We are interested in understanding the structural biology of lysosomal storage diseases. Lysosomal storage diseases are caused by defects in enzymes normally found in the lysosome. The defects result in the loss of enzyme activity in affected individuals, which leads to the accumulation of substrate in the tissues, ultimately leading to the development of disease symptoms. The severity of the lysosomal storage disease depends on the amount, location, and toxicity of the substrates that accumulate. We propose to study the structural biology of Fabry disease by x-ray crystallographic methods. Fabry disease is caused by defects in the human a-galactosidase (a-GAL) gene, and is one of the best studied members of the lysosomal storage disease family. Over three hundred different mutations in a-GAL (most of which are single point mutations) have been identified in patients. These mutations lead to the loss of a-GAL enzyme activity and the subsequent development of Fabry disease. We have recently determined the structure of the human a-GAL glycoprotein by x-ray crystallography, opening the door to understanding the molecular basis for defects leading to Fabry disease. The structure produced surprising results, including that the mutations responsible for Fabry disease were not localized to the active site of the enzyme, but were distributed throughout the structure. We seek to extend our initial structural observations on human a-GAL to learn more about Fabry disease specifically and about lysosomal storage diseases generally.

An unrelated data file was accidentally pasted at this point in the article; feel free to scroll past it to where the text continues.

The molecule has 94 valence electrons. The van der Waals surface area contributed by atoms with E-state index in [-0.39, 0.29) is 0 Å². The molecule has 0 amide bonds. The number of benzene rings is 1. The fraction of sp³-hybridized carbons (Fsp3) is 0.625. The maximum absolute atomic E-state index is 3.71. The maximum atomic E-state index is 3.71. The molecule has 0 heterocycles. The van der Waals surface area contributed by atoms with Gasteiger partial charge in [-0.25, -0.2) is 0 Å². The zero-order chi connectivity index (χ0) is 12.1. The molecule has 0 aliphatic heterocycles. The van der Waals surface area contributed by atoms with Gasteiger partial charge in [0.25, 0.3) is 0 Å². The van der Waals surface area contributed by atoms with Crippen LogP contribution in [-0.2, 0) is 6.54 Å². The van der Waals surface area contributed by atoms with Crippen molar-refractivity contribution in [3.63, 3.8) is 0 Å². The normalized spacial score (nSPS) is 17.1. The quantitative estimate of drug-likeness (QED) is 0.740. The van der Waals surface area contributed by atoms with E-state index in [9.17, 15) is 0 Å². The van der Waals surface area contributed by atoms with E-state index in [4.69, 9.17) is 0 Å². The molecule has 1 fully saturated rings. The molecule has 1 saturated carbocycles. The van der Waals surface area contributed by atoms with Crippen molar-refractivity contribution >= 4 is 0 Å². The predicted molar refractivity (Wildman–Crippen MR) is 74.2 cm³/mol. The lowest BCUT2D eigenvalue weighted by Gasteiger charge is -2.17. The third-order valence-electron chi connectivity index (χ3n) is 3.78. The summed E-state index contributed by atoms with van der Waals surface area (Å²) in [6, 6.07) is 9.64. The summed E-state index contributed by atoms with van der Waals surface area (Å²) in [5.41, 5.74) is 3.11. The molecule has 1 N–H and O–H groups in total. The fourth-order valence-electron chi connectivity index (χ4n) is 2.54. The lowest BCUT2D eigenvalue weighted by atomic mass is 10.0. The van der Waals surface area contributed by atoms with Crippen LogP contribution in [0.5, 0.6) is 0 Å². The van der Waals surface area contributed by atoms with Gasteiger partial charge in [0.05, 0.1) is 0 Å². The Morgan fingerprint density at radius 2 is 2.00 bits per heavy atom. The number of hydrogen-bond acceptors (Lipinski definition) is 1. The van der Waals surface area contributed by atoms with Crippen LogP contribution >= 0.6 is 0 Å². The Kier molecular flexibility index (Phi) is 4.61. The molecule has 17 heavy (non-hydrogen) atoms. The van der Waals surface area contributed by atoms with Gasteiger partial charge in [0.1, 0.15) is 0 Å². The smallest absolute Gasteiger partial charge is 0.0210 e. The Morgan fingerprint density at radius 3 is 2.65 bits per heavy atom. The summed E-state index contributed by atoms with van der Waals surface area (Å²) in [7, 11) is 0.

Our specific aims are as follows: 1. To determine the catalytic mechanism of a-GAL The details of how the enzyme catalyzes its reaction are now accessible to crystallographic studies. 2. To study specific defects responsible for the loss of enzyme activity in Fabry disease patients. We will choose a series of point mutants in a-GAL to determine how they ultimately lead to Fabry disease. We will study the biochemical and biophysical properties of the mutant molecules to understand how they lead to a loss of enzyme activity. 3. To define the molecular basis for pharmocolgical chaperone therapy in Fabry patients Small molecule ligands are currently candidates in clinical trials for Fabry and other diseases. We will use a-GAL as a model system for understanding the molecular basis for chemical chaperone therapies. 4. To investigate the ligand specificities of a-GAL and a-NAGAL a-GAL and the related a-N-acetylgalactosaminidase (a-NAGAL) enzymes have different substrate specificities, yet the active sites differ only by two residues. We will map the substrate specificities and interconvert the enzymes by site directed mutagenesis.

National Institute of Health (NIH)
National Institute of Diabetes and Digestive and Kidney Diseases (NIDDK)
Research Project (R01)
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Macromolecular Structure and Function B Study Section (MSFB)
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Mckeon, Catherine T
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University of Massachusetts Amherst
Schools of Arts and Sciences
United States
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